Gaming as a medium is still very young. We are still in the equivalent of the black and white era of movies, if not the silent era. I think that as technology becomes less and less an issue, the _art_ of game creating will begin to develop more and more. All games will have great graphics, physics, AI, etc., and games will have to get better in order to differentiate themselves. One of the way that they will do so will be through better storytelling.

If Msrs. Rein and Jaffer have any truth to their words, then, Lobo, you're an enemy of the gamers everywhere, as well as an enemy of the gaming industry at large. Not only you're replaying old games ad infinitum, you're also buying used ones without kicking back to the starving developers and publishers. You're kicking the gaming community right were it hurts, Lobo. You, sir, are a traitor.

You know, Lobo, I went through a similar phase shortly before my last major PC upgrade. It's easy to be cynical about the game industry when the emphasis so often seems to be more on the industry than the games. Couple that with the frustrations that stem from an antiquated PC and any enthusiasm you may have had for new games will slowly bleed away.

Here's what I think: In spite of the overwhelming tide of mediocrity, there are still great games being made today. Many of them are available on PC. Some of them are even sequels (see Half Life 2). You're desparing at the flimsiness of narrative in today's games: I'll bet Indigo Prophecy would run perfectly well on your machine. Then you've got your indie games like Darwinia, Mount and Blade, Space Rangers 2, etc...all of those games are evidence that inspired, intelligent game design is still alive and well, you just have to seek a little to find those diamonds in the waste.

It's easy to despair when most of your information on current games is based on second hand feedback, much of which is inevitably complaining. If you want to rekindle your excitement for games, I think you should take the plunge, upgrade your hardware and test the waters. You may be surprised to find that they are actually quite pleasant.

But I've always been most interested in games as a potent storytelling medium, and in this regard the industry has lost its way. I guess I've just grown tired of waiting for them to find it again. For it seems that there is an unwieldy third conception of games -- i.e., games as executive-padding, idiot-pandering exercises in cross-licensed sequel-crafting -- which keeps getting in the way of better things.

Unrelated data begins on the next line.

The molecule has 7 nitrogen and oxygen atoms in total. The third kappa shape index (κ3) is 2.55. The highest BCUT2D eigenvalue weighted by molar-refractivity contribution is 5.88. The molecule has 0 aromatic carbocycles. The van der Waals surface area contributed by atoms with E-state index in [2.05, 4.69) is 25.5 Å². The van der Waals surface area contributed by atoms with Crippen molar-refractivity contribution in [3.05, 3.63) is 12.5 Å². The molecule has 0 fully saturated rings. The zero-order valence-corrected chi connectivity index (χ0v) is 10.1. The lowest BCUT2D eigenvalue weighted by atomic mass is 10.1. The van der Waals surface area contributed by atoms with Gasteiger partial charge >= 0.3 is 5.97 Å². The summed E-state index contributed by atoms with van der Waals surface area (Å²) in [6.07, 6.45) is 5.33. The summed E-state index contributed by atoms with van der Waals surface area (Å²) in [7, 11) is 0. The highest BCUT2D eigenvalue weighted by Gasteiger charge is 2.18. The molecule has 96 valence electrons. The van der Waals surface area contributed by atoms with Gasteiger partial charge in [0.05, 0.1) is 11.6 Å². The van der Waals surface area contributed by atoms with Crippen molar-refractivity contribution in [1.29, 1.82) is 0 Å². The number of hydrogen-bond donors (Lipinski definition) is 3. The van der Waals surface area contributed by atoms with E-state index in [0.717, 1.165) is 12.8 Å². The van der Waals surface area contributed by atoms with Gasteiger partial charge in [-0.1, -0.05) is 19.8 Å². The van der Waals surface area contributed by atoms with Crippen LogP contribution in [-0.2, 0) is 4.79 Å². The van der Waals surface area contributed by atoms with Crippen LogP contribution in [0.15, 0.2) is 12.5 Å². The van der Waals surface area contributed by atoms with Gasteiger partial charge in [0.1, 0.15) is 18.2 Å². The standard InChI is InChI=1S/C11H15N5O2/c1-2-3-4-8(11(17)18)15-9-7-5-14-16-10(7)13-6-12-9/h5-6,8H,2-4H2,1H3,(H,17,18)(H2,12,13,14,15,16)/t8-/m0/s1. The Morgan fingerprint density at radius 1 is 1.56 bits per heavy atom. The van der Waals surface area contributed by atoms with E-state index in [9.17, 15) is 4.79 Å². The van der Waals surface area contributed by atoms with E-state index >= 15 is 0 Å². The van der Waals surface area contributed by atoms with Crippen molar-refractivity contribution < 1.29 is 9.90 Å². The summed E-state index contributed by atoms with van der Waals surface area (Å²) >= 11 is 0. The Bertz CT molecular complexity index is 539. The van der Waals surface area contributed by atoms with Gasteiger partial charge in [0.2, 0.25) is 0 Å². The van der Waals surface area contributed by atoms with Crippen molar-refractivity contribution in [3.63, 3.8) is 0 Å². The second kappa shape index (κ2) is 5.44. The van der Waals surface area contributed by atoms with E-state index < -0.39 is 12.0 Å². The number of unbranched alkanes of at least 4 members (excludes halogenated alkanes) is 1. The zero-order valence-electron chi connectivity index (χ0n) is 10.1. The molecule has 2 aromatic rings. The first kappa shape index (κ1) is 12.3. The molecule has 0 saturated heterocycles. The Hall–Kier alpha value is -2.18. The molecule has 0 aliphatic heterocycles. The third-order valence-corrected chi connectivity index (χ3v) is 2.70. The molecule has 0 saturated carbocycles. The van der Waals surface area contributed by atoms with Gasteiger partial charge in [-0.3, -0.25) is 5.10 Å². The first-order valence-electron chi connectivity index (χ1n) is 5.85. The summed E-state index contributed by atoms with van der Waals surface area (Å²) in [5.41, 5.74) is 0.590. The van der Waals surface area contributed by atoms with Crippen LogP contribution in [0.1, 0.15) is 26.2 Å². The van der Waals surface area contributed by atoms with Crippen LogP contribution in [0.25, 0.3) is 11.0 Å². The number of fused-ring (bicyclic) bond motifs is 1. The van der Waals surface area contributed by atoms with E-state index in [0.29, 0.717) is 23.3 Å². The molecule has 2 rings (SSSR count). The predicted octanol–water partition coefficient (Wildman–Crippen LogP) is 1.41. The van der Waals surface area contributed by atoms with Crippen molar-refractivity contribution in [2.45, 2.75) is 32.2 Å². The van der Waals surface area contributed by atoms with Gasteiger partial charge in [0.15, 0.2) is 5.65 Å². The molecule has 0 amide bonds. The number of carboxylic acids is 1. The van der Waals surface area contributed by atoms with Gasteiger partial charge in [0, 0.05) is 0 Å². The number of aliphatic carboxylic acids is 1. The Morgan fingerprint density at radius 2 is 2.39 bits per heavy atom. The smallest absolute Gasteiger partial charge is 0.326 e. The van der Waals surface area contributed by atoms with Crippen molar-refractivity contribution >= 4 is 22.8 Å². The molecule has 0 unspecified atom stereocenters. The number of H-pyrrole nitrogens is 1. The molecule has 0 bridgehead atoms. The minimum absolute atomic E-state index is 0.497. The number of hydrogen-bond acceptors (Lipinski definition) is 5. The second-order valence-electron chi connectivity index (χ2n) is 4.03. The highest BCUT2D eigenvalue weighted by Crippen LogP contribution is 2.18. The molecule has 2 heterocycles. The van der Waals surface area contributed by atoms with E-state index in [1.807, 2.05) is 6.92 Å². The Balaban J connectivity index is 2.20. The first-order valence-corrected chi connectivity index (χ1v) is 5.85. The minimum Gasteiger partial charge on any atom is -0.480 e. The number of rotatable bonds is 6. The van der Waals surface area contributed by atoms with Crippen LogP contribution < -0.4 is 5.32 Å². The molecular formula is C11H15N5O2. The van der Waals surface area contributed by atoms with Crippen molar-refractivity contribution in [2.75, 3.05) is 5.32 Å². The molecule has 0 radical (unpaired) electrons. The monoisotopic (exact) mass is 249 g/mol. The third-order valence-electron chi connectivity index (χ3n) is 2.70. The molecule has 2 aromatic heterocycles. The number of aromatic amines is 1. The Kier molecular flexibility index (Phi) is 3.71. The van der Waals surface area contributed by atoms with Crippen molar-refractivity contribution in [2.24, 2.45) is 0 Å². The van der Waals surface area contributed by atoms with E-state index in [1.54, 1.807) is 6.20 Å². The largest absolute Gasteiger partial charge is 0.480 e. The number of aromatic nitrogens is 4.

Games as vehicles for storytelling/exploration - that's always been the main draw for me, as well. I think there have always been vast amounts of crap games released, and I'm not sure the industry is any more lost right now than it has been in the past. Finding titles that genuinely scratch that itch for compelling new experiences takes some work, but they're out there.

Dr. Fly prescribes a PS2 (or other console of your choice) and a Gamerang account. There's some real joy to be had in digging through old console releases and playing those gems that you've you've heard about for years but never played.

Thanks for all the encouragement, folks. I'm sure that in time some pleasant breeze will clear the smoke and fan the embers in my heart. Thanks for the Indigo Prophecy suggestion, Podunk. If I do buy a new game any time soon, it'll be that one.

KaterinLHC wrote:

Perhaps you may want to try something new, though. Maybe your tastes have been slowly, subtly changing underneath your eyes. You're mainly a PC gamer, from what I can tell; perhaps you may want to try a few console games that, normally, you wouldn't give a second glance.

Interesting that you should mention this. Know what the game from 1992 was? Street Fighter 2 for the SNES. Someone recently gave me a copy of Paper Mario for the Gamecube, and I'll probably give it a whirl in a few days when I catch a day off from work.

DrunkenSleipnir wrote:

Keep in mind that Lobo isn't saying he's a failure of a gamer because he doesn't buy games; he claims this is so because gaming has made him apathetic. I think the difference is quite important. Remember, he argues that it is gaming itself which has worked to change him.

I have another thesis.

Lobo is less of a gamer because he has missed our last three scheduled gaming sessions, including Heroes and Serious Sam 2. You suck, Lobo.

Thanks for noting that distinction. Your ability to get inside my head is as uncanny as ever. One other reason why I'm feeling like less of a gamer is that as time goes on, and as other gamers continue to share in a wealth of communal memories to which I am not privy, I feel like a lesser part of the set of all gamers. Maybe *Legion* is right; I'm growing old at a young age.

As for those other things that you typed, DS, well, uhh, I was too apathetic to read any of it. Sorry.

Copingsaw wrote:

Lobo ... what is the last new game that you purchased? Have you actually tried any of the newer PC games or console titles? If so, are you given them a chance or is your mind already made up that your not going to like them?